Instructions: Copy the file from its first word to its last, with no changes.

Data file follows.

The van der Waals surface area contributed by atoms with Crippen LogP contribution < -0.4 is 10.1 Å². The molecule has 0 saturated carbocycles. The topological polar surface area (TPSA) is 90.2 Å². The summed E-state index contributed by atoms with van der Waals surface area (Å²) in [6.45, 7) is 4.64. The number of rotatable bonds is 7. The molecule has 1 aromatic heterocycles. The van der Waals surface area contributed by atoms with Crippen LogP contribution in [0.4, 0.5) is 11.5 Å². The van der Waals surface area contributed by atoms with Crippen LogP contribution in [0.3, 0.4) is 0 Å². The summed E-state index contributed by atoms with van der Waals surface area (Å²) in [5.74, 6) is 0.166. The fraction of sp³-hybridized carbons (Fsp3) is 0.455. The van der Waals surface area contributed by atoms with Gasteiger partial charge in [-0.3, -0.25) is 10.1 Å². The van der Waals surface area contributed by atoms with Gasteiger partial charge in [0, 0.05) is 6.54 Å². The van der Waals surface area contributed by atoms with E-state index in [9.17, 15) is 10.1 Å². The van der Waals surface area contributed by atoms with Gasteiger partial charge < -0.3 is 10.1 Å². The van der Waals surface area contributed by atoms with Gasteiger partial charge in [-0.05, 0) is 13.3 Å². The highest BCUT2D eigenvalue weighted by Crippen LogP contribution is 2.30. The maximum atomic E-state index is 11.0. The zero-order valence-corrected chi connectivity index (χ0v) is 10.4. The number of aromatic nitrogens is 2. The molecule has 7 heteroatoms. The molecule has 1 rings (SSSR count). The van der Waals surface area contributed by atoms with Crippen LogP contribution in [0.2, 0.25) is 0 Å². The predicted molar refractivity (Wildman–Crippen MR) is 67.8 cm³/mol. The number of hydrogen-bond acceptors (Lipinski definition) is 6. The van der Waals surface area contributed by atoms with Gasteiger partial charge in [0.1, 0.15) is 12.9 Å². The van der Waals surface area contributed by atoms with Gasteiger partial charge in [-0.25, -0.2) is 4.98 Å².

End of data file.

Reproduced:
The van der Waals surface area contributed by atoms with Crippen LogP contribution < -0.4 is 10.1 Å². The molecule has 0 saturated carbocycles. The topological polar surface area (TPSA) is 90.2 Å². The summed E-state index contributed by atoms with van der Waals surface area (Å²) in [6.45, 7) is 4.64. The number of rotatable bonds is 7. The molecule has 1 aromatic heterocycles. The van der Waals surface area contributed by atoms with Crippen LogP contribution in [0.4, 0.5) is 11.5 Å². The van der Waals surface area contributed by atoms with Crippen LogP contribution in [0.3, 0.4) is 0 Å². The summed E-state index contributed by atoms with van der Waals surface area (Å²) in [5.74, 6) is 0.166. The fraction of sp³-hybridized carbons (Fsp3) is 0.455. The van der Waals surface area contributed by atoms with Gasteiger partial charge in [-0.3, -0.25) is 10.1 Å². The van der Waals surface area contributed by atoms with Gasteiger partial charge in [0, 0.05) is 6.54 Å². The van der Waals surface area contributed by atoms with E-state index in [9.17, 15) is 10.1 Å². The van der Waals surface area contributed by atoms with Gasteiger partial charge < -0.3 is 10.1 Å². The van der Waals surface area contributed by atoms with Gasteiger partial charge in [-0.05, 0) is 13.3 Å². The highest BCUT2D eigenvalue weighted by Crippen LogP contribution is 2.30. The maximum atomic E-state index is 11.0. The zero-order valence-corrected chi connectivity index (χ0v) is 10.4. The number of aromatic nitrogens is 2. The molecule has 7 heteroatoms. The molecule has 1 rings (SSSR count). The van der Waals surface area contributed by atoms with Crippen LogP contribution in [0.2, 0.25) is 0 Å². The predicted molar refractivity (Wildman–Crippen MR) is 67.8 cm³/mol. The number of hydrogen-bond acceptors (Lipinski definition) is 6. The van der Waals surface area contributed by atoms with Gasteiger partial charge in [0.1, 0.15) is 12.9 Å². The van der Waals surface area contributed by atoms with Gasteiger partial charge in [-0.25, -0.2) is 4.98 Å².